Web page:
Preventing HIV among vulnerable populations



Gertrude is a Form Two student at a Community Day Secondary School in Lilongwe who started taking anti-retroviral (ARV) drugs at a tender age. She contracted HIV from her mother during birth.

However, she only realised that she was HIV positive at the age of 12.


“I was surprised that every morning my mother would call me and give me drugs but I didn’t know the type of drugs that I was taking. When I was 12, l asked my mum why she always gave me drugs in the morning. That is when she revealed to me that I was HIV positive,” Gertrude narrates.

It was not easy for her to accept her status. It was like the end of her life and she more than once contemplated suicide.

“It came as a shock. You know, I started learning life skills when I was in Standard Five and our teacher used to emphasise that one can get HIV through unprotected sex. I have never had sex and it was just absurd that I would be HIV positive,” Gertrude says.


It had never occurred to her that one would contract HIV during birth.

Still, after getting over her condition, she innocently began to disclose her status to friends at school. Some discriminated against her and she also faced all forms of emotional abuse.

“When I told my friends, they stopped sharing anything with me. They would even embarrass me in front of everyone, saying I was HIV positive.

“I really felt bad but my mother pushed me on and encouraged me to remain strong. With her care and support, I began to ignore all the insults I got,” she said.

Gertrude believes stigma and discrimination remain huge barriers in the fight against HIV and Aids in the country. She feels there are so many people in the communities that face the same challenges.

However, she says, on her part, she ignores any form of discrimination, confident that she can contribute to the development of the country.

“I had stressed myself for too long. Later I decided that it was all a waste of time since I could not change my situation. What is most important is to be thinking about my future.

“I know there are others going through similar experiences. I urge them not to despair, but accept their status. There should be more interventions of preventing the transmission of HIV in the country,” she says.

Now, Gertrude also wants the government and other stakeholders to scale up their support especially towards adolescent girls and women.

She believes that empowering these groups economically can save them from contracting the deadly virus.

“Most adolescents engage in sexual activities because of limited or no means at all of income. If more was done to address such problems, HIV prevalence rates among girls and women would significantly drop,” she says.

National Coordinator for Adolescents and Young Women Programme at ActionAid Malawi, Gladson Mopiwa, says stakeholders, in collaboration with the government, are doing their best to reduce new HIV infections among adolescents and young women.

He says the Global Fund Strategy 2017-2022 titled ‘Investing to end epidemics’ has committed to scaling up programmes to support adolescent girls and young women in 13 countries including Malawi.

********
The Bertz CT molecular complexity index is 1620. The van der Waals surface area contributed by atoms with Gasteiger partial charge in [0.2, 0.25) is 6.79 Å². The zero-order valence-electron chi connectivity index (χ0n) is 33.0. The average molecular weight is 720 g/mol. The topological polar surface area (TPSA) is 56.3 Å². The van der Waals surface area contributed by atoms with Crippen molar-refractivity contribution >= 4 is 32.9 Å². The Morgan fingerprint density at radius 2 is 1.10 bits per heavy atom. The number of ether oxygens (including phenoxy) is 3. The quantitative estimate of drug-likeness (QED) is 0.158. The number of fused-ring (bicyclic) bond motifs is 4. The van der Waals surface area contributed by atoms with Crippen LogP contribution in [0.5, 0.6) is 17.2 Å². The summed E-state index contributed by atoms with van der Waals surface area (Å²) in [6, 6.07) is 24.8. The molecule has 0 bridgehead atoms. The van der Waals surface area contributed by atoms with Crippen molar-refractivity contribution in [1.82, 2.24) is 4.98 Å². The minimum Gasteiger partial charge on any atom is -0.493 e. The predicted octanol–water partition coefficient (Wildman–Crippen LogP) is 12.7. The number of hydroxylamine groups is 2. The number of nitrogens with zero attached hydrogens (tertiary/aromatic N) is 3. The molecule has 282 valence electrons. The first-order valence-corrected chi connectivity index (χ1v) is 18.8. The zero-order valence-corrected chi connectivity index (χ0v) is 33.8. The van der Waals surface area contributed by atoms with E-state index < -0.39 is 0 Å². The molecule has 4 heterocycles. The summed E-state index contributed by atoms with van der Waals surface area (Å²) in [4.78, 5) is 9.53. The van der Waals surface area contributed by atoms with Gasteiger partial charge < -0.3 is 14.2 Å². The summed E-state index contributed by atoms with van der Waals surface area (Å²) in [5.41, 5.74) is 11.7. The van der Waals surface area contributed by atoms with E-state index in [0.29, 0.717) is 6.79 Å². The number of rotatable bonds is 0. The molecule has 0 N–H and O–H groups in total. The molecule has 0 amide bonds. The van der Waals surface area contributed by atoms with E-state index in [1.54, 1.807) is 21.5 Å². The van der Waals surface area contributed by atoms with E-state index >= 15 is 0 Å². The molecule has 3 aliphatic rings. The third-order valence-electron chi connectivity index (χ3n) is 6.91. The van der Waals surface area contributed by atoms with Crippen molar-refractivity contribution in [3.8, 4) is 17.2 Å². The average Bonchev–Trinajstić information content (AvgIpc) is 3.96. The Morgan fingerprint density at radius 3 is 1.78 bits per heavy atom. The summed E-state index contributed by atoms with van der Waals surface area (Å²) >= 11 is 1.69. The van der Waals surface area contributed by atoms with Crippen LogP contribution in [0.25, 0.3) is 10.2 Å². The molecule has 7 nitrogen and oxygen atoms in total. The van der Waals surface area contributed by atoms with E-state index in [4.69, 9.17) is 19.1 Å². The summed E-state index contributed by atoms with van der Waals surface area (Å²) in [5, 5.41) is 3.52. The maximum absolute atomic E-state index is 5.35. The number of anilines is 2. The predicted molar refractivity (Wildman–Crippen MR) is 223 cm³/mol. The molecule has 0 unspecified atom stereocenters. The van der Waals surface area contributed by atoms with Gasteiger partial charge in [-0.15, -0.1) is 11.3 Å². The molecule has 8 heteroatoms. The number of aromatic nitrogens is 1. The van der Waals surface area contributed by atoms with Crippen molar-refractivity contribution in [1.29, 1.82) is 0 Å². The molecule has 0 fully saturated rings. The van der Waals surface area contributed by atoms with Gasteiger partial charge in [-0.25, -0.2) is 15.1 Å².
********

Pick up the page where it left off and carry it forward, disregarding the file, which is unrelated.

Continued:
“The goal is to reduce new infections among females aged 15-24 years by 58 percent by 2022. This is a pooled target from all the 13 countries based on the goal mode,” he says.

Mopiwa indicates that since the start of implementation of the programme, there has been tremendous progress especially in the targeted districts.

“We have reached to so many adolescents and young women. We have trained them in income generating activities for them to be self-reliant and avoid engaging in sexual activities. Through the programme, some teen mothers have been readmitted in school,” he adds.

According to UNAids, the estimated number of new infections among adolescent girls and young women in Sub-Saharan Africa was at 450,000 in 2015. To this end, the Global Fund supports delivery of evidence informed packages of interventions of HIV preventions.

On HIV prevention, Tchangani Tembo, a researcher at the University of North Carolina Project, says there is a basket of interventions some of which are still being tried.

“Effective HIV prevention programmes require a combination of behavioural, biomedical and structural interventions; combining prevention advocates for a holistic approach where prevention is not a single intervention but the simultaneous use of complementary behavioural, biomedical and structural prevention strategies,” he says.

Tembo stresses that among others, prevention interventions in Malawi include condoms, post-explore prophylaxis, voluntary male medical circumcision and prevention of mother-to-child transmission.

However, he was quick to point out that apart from abstinence, there is no intervention that is 100 percent effective.

According to UNAids, Malawi has one of the highest HIV prevalence rates in the world despite the reportedly impressive progress the country has made in controlling the epidemic in recent years.

Young people are particularly at risk due to early sexual activities and marriages with 50 percent of new HIV infections affecting those aged 15-17.

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